with columns added to answer questions posed: 2nd customer was in the system for 5 minutes. i Int i l ( in) 1 1 6 3 7 « 5 415 i A i l i ( lo ) 0 1 2 8 11 18 « 415 i i ( in) 4 2 5 4 1 5 « 2 317 B ( lo ) 0 4 5 11 15 18 « 416 i in W iting i in Qu u ( in) 0 3 4 3 4 0 « 1 174 i i End ( lo ) 4 6 11 15 16 23 « 418 i u to Idl ti p nd in of y t ( in) ( in) 4 5 0 9 0 7 0 5 0 5 2 « « 3 491 0 Cu to 1 2 3 4 5 6 « 100 ot l Ser ice co ld not begin until time 4 (ser er was busy until that time) Ser ice ends at time 16. Hence. Simulation tables are designed for the problem at hand. ser er was idle for 2 minutes 11 . but the 6th customer did not arri al until time 18.Grocery Store Example [Simulation of Queueing Systems] For manual simulation.

the average waiting time is not excessive.5 at www.Grocery Store Example [Simulation of Queueing Systems] Tentative inferences: ± About half of the customers have to wait. however. Longer simulation would increase the accuracy of findings. Note: The entire table can be generated using the Excel spreadsheet for Example 2.bcnn. ± The server does not have an undue amount of idle time.net 12 .

2) 3(0.Grocery Store Example [Simulation of Queueing Systems] Key findings from the simulation table: total time wait in queue (min) 174 ! ! 1.1) 2(0.24 idle server total run time of simulation (min) 418 Hence : Probability of busy server ! 1 .1) 6(0.19 min Times (min) number of arrivals 1 99 Check : Expected interarrival time ! (1 8) / 2 ! 3.24 ! 0.3 ! 4(0.46 total number of customers 100 Probability of total idle time of server (min) 101 ! ! ! 0.05) ! 3.17 min time (min) total number of customers 100 Check : Expected service time ! ! 1(0.2 min Average interarrival sum of all interarrival times (min) 415 ! ! ! 4.0.2 min 13 .25) 5(0.76 ! Average waiting Average service total service time (min) 317 ! ! 3.74 min time (min) total number of customers 100 numbers of customers who wait 46 Probability(wait) ! ! ! 0.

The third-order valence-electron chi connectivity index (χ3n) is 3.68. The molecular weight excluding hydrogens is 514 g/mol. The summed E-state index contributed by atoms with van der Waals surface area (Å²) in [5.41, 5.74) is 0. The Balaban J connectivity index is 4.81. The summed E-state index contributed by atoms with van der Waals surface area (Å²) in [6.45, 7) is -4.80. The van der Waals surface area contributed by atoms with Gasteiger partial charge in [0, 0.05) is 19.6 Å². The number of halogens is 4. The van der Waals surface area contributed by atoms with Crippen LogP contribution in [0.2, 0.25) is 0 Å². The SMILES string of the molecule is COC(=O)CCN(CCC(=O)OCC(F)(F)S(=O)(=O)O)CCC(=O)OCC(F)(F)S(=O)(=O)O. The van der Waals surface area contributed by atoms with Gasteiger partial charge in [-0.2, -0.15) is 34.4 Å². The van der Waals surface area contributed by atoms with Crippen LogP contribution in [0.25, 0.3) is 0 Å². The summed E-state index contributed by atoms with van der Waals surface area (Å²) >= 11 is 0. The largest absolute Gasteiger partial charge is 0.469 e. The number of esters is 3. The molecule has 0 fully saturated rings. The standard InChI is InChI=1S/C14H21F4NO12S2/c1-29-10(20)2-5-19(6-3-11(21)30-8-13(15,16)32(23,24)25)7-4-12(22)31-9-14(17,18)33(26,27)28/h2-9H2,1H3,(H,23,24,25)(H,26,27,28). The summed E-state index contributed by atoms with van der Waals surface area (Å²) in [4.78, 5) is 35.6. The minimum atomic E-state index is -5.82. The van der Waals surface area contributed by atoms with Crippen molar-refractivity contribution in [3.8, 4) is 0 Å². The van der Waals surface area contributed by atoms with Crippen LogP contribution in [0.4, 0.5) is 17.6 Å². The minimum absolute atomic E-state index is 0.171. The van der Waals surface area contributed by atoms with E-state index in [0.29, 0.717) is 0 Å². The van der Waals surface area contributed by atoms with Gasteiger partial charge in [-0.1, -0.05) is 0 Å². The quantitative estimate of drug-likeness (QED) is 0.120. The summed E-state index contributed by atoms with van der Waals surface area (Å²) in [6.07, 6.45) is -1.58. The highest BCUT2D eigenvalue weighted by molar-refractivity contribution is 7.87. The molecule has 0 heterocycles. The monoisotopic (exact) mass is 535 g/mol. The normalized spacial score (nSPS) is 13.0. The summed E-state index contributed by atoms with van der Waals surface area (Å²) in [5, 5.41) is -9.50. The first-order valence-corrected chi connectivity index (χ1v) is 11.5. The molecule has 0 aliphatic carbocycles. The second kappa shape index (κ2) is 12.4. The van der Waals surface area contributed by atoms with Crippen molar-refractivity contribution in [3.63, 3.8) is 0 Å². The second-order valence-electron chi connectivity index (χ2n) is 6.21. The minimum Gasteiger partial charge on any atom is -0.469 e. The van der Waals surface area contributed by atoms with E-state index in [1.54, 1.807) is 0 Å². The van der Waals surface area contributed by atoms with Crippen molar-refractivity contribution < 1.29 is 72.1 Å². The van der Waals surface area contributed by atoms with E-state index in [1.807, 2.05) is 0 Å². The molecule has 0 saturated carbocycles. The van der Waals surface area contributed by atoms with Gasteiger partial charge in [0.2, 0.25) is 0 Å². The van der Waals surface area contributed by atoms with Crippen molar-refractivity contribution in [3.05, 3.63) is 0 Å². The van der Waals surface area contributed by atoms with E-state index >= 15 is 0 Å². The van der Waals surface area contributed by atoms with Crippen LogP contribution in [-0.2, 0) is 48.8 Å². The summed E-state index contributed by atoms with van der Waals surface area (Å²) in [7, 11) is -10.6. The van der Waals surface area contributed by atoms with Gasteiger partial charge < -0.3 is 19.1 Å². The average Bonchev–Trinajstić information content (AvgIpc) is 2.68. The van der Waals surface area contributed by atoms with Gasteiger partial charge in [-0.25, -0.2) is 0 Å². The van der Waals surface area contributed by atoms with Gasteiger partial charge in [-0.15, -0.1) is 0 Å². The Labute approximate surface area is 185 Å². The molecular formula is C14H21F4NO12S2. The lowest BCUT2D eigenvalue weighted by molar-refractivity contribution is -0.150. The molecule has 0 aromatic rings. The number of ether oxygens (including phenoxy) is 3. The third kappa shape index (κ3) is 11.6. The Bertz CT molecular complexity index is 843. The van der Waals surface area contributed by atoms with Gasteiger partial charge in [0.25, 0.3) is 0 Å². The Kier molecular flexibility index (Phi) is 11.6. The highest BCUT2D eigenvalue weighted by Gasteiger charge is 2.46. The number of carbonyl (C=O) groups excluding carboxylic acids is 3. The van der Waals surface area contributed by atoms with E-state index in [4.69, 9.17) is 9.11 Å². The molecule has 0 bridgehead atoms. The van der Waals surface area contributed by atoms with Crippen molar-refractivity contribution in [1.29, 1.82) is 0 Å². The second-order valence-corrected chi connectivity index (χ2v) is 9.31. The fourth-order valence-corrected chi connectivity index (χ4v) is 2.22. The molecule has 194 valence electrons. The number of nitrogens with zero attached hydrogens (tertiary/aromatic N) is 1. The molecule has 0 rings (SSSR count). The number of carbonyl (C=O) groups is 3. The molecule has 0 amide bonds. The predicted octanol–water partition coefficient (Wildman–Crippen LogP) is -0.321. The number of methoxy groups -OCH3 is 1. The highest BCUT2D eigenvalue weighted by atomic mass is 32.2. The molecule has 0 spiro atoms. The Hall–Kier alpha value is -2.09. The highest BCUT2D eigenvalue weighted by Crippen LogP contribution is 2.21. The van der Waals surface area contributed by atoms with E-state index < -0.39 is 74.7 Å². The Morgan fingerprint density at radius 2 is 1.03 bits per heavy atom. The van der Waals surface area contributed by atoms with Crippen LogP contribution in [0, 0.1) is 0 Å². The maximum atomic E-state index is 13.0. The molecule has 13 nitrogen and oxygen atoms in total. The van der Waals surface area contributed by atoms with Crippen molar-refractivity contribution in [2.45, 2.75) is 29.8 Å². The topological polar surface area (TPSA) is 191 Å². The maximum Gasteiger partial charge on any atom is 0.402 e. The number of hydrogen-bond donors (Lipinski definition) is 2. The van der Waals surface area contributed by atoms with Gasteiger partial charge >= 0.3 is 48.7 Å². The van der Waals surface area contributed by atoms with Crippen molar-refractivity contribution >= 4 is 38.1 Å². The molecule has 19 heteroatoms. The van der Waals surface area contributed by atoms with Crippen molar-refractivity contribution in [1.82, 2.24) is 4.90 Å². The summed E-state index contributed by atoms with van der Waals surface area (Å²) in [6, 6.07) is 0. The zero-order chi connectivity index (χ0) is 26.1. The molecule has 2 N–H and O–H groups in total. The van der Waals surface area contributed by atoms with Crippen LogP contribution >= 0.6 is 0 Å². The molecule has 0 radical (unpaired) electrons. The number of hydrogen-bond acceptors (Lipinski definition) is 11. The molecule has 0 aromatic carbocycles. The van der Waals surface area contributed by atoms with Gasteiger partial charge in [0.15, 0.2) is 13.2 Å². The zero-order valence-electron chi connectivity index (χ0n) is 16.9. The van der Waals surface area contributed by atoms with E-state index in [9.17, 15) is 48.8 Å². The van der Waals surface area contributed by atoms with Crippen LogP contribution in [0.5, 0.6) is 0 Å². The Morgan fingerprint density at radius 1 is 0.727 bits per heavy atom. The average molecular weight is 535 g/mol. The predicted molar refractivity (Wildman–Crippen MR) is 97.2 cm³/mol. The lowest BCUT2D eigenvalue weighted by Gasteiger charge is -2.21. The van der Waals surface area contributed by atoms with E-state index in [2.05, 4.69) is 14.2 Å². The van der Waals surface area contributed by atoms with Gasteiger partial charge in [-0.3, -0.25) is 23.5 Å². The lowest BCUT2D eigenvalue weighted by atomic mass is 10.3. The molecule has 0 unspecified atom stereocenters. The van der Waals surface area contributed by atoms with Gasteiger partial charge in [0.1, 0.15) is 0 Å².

± ± ± ± Two support staff: Able and Baker (multiple support channel). 100 is chosen for purposes of illustration. A simplifying rule: Able gets the call if both staff are idle. 14 .Able-Baker Call Center Example [Simulation of Queueing Systems] A computer technical support center with two personnel taking calls and provide service. ± A simulation of the first 100 callers are made More callers would yield more reliable results. Random variable: Arrival time between calls Service times (different distributions for Able and Baker). Goal: to find how well the current arrangement works.

bcnn. ± In the first spreadsheet.Able-Baker Call Center Example [Simulation of Queueing Systems] The steps of simulation are implemented in a spreadsheet available on the website (www.net). we found the result from the trial: 62% of the callers had no delay 12% had a delay of one or two minutes. 15 .

we run an experiment with 400 trials (each consisting of the simulation of 100 callers) and found the following: 19% of the average delays are longer than two minutes. 16 .75% are longer than 3 minutes. Only 2.Able-Baker Call Center Example [Simulation of Queueing Systems] ± In the second spreadsheet.

± Demand is shown to be uniform over time. an order quantity. N) inventory system: ± Periodic review of length. is placed. However. ± At the end of the ith review period. at which time the inventory level is checked. in general. an (M. demands are not usually known with certainty. Qi. 17 .Simulation of Inventory Systems A simple inventory system. N. ± An order is made to bring the inventory up to the level M.

Not fulfilling order has shortage cost.Simulation of Inventory Systems A simple inventory system (cont. 18 . Carrying stock in inventory has associated cost. Purchase/replenishment has order cost.): ± Total cost (or profit) of an inventory system is the performance measure.

± Newspaper can be purchased in bundles of 10 (can only buy 10. 50. 60 ) ± Random Variables: Types of newsdays. Demand.Simulation of Inventory Systems The News Dealer s Example: A classical inventory problem concerns the purchase and sale of newspapers. ± Newspaper not sold at the end of the day are sold as scrap for 5 cents each. Profits = (revenue from sales) (cost of newspaper) (lost profit from excess demand) + (salvage from sale of scrap papers) 19 . ± News stand buys papers for 33 cents each and sells them for 50 cents each. 20.

23 0.82 0. poor .00 1.45 0. 4 1.10 0.88 0.20.45 and 0. with probabilities of 0.80 1.00 Fair 0. respectively.00 1.35 0.35 0. 8 0.00 Poor 0. 1.43 0.44 0. Type of Newsday Good F ir Poor Probability 0. 0.00 1. 3 1.00 Demand and the random digit assignment is as follow: Cumulative Distribution Demand 40 50 0 0 80 0 100 Good 0. 0.03 0.28 0. 8 0.08 0.00 20 . fair .20 Cumulative Probability 0.35.News Dealer s Example [Simulation of Inventory Systems] Three types of newsdays: good .